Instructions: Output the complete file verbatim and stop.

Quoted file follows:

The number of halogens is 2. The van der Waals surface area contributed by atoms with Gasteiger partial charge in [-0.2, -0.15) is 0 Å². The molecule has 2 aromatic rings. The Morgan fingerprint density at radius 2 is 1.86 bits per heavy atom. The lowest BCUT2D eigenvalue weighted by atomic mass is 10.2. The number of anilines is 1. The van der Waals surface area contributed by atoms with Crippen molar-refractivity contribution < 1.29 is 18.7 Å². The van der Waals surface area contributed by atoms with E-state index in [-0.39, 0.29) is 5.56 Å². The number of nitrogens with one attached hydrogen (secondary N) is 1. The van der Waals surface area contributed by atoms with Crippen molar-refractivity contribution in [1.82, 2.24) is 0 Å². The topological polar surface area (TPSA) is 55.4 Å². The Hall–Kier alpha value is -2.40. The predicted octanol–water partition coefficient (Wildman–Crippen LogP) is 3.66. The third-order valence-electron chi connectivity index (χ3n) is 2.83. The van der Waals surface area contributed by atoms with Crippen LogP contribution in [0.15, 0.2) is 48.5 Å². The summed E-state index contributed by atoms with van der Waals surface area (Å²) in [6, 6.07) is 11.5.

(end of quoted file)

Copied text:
The number of halogens is 2. The van der Waals surface area contributed by atoms with Gasteiger partial charge in [-0.2, -0.15) is 0 Å². The molecule has 2 aromatic rings. The Morgan fingerprint density at radius 2 is 1.86 bits per heavy atom. The lowest BCUT2D eigenvalue weighted by atomic mass is 10.2. The number of anilines is 1. The van der Waals surface area contributed by atoms with Crippen molar-refractivity contribution < 1.29 is 18.7 Å². The van der Waals surface area contributed by atoms with E-state index in [-0.39, 0.29) is 5.56 Å². The number of nitrogens with one attached hydrogen (secondary N) is 1. The van der Waals surface area contributed by atoms with Crippen molar-refractivity contribution in [1.82, 2.24) is 0 Å². The topological polar surface area (TPSA) is 55.4 Å². The Hall–Kier alpha value is -2.40. The predicted octanol–water partition coefficient (Wildman–Crippen LogP) is 3.66. The third-order valence-electron chi connectivity index (χ3n) is 2.83. The van der Waals surface area contributed by atoms with Crippen LogP contribution in [0.15, 0.2) is 48.5 Å². The summed E-state index contributed by atoms with van der Waals surface area (Å²) in [6, 6.07) is 11.5.